|Oh, the hurly-burly!|
In commercial fiction, it might mean using a brand name, though it doesn’t have to.
In Spells and Sleeping Bags by Sarah Mlynowski, Rachel doesn’t just state, “I’m not mean to my sister.” She says, “I don’t pull my sister’s hair or rip off her Barbies’ heads.”
Great specific details--and then the character spins off on a tangent about how she doesn’t actually have Barbies any more … okay, fine, she does, but she doesn’t play with them any more. Much.
Awesome characterization! Now we know Rachel is a young teen, and that she still has a sentimental attachment to the Barbies she’s (almost) outgrown … don’t we all?
In Maggie Bean Stays Afloat by Tricia Rayburn, it’s not just “She was trying to decide what kind of gum to get.”
It’s also “Bubbilicious and Bubble Yum had tons of sugar, while Trident and Carefree had none, and were therefore the better, healthier option, but that didn’t make the decision much easier.” From this, I know that Maggie lives in my world … and that she knows what’s healthy, but sometimes has other priorities. Again, I can relate!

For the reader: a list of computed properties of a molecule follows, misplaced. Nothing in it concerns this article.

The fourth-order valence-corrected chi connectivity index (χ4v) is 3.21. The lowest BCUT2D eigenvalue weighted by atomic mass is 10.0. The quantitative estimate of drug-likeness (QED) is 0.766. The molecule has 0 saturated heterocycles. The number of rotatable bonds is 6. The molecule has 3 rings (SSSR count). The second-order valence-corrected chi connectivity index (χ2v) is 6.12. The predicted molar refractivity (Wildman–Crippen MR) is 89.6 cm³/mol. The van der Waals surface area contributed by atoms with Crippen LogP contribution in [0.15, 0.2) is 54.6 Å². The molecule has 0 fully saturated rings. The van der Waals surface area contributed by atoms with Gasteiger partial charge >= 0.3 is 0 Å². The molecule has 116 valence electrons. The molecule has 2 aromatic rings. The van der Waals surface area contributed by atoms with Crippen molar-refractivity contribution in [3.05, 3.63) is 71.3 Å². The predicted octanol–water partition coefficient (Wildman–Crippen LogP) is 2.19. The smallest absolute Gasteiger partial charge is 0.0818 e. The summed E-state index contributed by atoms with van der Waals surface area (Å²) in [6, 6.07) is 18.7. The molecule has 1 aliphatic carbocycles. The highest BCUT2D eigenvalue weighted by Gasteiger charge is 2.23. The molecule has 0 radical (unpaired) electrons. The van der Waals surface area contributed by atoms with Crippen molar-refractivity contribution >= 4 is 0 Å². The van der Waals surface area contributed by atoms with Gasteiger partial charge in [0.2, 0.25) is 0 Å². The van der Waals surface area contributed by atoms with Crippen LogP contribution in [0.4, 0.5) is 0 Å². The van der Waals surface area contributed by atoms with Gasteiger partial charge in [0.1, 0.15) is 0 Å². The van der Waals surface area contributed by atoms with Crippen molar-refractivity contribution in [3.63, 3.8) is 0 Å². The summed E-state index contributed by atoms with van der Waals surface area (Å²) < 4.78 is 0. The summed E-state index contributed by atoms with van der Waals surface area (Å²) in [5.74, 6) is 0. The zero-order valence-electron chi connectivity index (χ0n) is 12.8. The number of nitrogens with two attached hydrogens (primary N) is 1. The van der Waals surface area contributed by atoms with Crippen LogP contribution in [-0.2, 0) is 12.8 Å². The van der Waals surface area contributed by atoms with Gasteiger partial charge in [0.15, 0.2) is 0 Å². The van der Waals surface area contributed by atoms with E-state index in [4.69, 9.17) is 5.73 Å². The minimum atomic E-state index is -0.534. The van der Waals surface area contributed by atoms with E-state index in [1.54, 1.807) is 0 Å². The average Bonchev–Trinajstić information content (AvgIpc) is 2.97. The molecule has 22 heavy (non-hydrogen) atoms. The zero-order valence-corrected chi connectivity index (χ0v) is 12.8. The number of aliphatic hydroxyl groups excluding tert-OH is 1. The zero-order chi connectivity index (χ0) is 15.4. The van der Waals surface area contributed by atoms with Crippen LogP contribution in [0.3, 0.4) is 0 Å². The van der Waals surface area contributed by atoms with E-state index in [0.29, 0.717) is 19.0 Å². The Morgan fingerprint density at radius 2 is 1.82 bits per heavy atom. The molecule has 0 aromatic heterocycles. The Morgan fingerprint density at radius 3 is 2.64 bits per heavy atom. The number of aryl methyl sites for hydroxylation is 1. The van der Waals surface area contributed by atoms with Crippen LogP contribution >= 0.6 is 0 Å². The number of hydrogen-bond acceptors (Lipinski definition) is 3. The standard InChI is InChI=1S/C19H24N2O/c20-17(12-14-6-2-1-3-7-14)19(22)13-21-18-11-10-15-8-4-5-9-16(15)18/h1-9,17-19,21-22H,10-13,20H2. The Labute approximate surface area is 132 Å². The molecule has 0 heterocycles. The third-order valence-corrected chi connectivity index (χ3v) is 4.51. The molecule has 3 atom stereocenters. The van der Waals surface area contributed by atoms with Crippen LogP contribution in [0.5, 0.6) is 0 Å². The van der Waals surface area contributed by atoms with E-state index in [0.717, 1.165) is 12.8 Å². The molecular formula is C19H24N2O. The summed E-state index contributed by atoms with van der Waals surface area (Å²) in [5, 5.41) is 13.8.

Philippa Fisher’s Fairy Godsister by Liz Kessler could have simply stated, in a telling sort of way, “I don’t like helping my parents with their party planning business any more.”
Instead, Kessler shows us: “It used to be fun, I suppose--when I … actually liked being driven around in a bright yellow VW van with pictures of clowns and jesters and rabbits on the side; when I didn’t know that there was any such thing as a problem that couldn’t be sorted out with tickle therapy.”
This not only gives us a good visual image of the goofy-looking van, it deepens our understanding of Philippa and her parents.
In Jeanne Birdsall's delightful novel, The Penderwicks, it’s not just, “Skye looked bored.”
It’s “Skye was blowing out her cheeks and imitating a fish, which meant she was even more bored than Rosalind had feared.”
And in my childhood favorite, The Witch Family by Eleanor Estes, we aren't just told that Old Witch "does a lot of magic.” Instead, she's “chanting runes, doing abracadabras, casting spells and hurly-burlies …”
Hurly-burlies! That sends a shiver down my spine.
When I flip through a book and rich, interesting details jump out at me, I know the book is likely to be worth the read.
If you have a favorite author who makes good use of specific detail, please share in the comments.